Complementary Therapists > Medical Conditions > Anxiety
What is Anxiety?
Anxiety is a state of apprehension or fear, either real or imagined, resulting from anticipation of a threatening event or situation. Anxiety attacks - also known as panic attacks - are periods when the individual feels intense bouts of fear or panic.
Attacks usually arrive unannounced and may, or may not, have an obvious cause. Anxiety attacks reach a climax after about ten minutes and usually subside within thirty minutes. During these panic attacks the sense of terror can be so severe that anxiety sufferers may feel that they are about to die.
What Causes Anxiety ?
Research suggests that imbalances in the chemical make-up of the brain may have a role to play in people that suffer from anxiety or panic attacks. It is not known if the chemical imbalance is the cause, or is a result of, this medical condition. There may be hereditary factors involved also which may be genetic or may simply be a learned behaviour.
Anxiety or panic attacks may be caused by a single stressful event or may be due to a gradual build up of stress over time. Stress can be positive for the mind and body if managed appropriately however if it is not regularly relived via healthy means, such as regular vigorous exercise, then adverse symptoms may emerge. Anxiety attacks are a frequent manifestation of unreleased stress. If a panic attack is caused by this in the first instance the person experiencing the attack may not recognise any particular trigger. This can add further to the stress as the sufferer becomes concerned that an anxiety attack may occur at any time regardless of the circumstances or the surroundings.
Some panic attacks are as a consequence of an underlying illness or other condition. An example would be a claustrophobic person feeling anxiety and reacting severely and in panic to finding himself / herself in a tight space such as an elevator. The sense of breathlessness that asthma sufferers feel may induce an attack. In these cases if the underlying conditions are managed then the panic attacks and feelings of anxiety should subside.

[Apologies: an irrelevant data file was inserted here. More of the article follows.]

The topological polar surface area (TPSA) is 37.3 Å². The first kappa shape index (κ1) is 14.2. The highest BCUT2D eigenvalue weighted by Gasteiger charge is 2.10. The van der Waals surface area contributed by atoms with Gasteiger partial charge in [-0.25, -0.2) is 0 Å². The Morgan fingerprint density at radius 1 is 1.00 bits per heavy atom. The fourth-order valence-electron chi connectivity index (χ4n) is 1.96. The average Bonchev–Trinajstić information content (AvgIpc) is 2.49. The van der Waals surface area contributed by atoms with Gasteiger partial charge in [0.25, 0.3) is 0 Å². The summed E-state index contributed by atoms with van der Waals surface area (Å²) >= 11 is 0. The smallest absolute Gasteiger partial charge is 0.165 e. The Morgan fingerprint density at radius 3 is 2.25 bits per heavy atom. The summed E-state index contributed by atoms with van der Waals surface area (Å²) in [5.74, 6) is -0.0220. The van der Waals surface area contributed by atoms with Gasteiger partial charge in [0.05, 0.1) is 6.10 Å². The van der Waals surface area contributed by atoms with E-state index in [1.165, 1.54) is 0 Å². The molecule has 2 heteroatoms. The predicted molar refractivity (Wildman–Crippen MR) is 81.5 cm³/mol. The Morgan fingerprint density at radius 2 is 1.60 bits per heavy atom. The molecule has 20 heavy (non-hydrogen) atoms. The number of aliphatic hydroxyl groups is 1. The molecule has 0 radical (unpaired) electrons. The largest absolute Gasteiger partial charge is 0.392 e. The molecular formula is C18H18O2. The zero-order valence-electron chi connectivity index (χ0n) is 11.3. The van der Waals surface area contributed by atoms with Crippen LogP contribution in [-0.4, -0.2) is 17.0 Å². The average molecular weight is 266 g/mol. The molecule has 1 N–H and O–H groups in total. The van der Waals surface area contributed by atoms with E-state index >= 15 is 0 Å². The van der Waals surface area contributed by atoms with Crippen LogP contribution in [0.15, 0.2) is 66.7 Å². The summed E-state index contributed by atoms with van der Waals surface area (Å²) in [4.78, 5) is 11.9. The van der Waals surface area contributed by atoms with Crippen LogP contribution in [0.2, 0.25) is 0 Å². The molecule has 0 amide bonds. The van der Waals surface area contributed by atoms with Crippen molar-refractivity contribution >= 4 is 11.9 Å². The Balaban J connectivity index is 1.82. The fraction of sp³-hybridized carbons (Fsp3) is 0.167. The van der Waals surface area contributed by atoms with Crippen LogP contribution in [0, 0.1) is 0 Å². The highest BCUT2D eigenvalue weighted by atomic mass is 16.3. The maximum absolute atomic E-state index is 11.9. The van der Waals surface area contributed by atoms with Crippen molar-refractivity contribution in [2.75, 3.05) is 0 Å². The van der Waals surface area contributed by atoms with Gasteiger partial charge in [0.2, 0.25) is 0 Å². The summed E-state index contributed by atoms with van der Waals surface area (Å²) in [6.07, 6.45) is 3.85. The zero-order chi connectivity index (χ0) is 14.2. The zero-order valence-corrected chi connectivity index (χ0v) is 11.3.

What is a Panic Attack?
A panic or anxiety attack is a bout of acute and deep foreboding and fear. The attacks are normally sudden and with little or no warning. Some anxiety sufferers have little problem recognising the cause of their attack but for others the cause can remain a mystery.
Most panic attacks are accompanied by some or all of the following symptoms; nausea, hyperventilation, sense of loss of control, racing or irregular heartbeat, chest pain, choking feeling, trembling, hot flushes, and a sense of detachment from the surroundings.
Symptoms of Anxiety Disorder
If you feel that you are suffering from an anxiety disorder there are a number of symptoms or signs that you should watch out for:
Everyone feels anxious from time to time and this is quite normal. It is not normal to be consumed or overwhelmed by anxiety though and if you recognise one or more of the above symptoms in yourself then it is time to so something about it. When your anxiety is ever-present or is overwhelming you must act to address your disorder.
How to Prevent Anxiety and Panic Attacks
There are effective ways of avoiding anxiety and preventing panic attacks.
If your anxiety disorder is so bad the you regularly have panic attacks then you will need to seek treatment for your anxiety. The good news is that anxiety disorders respond well to treatment.
Cognitive Behaviour Therapy
Cognitive behaviour therapy is a psychotherapeutic treatment that helps you to consciously recognise and confront the negative thoughts and emotions, and the irrational beliefs that are causing your anxiety.
Exposure therapy is a mechanism whereby you are gradually exposed to the circumstances or events that trigger your panic attacks. This is done in a controlled way so the sufferer never feels out of control of the situation. Through the process of frequent and regular exposures to the negative stimuli sufferers are gradually desensitised to their panic attack triggers.
Medication to Treat Anxiety Disorder
There are drugs that can be used to treat people that suffer from acute anxiety. They include antidepressants and benzodiazepines which can be used in isolation but for most people they work best in parallel with behavioural therapy. The period of use will depend upon the severity of the condition, the nature of the panic attacks, and whether other non-drug therapies are also employed. Some anxiety sufferers only require medication when they have to confront specific situations e.g. flying.
Complementary Therapies to Help Cure Acne
If you wish to avoid taking drugs to treat your anxiety there are a number of complementary and alternative treatments that have proven to be paticularly helpful in relieveing and dispelling anxiety. Such therapies include Reiki, Kinesiology, CranioSacral, and Homeopathy. If you have tried conventional methods without finding a cure for your anxiety or panic attacks there are a number of complementary therapists listed on this site that may have the solution to your difficulties.
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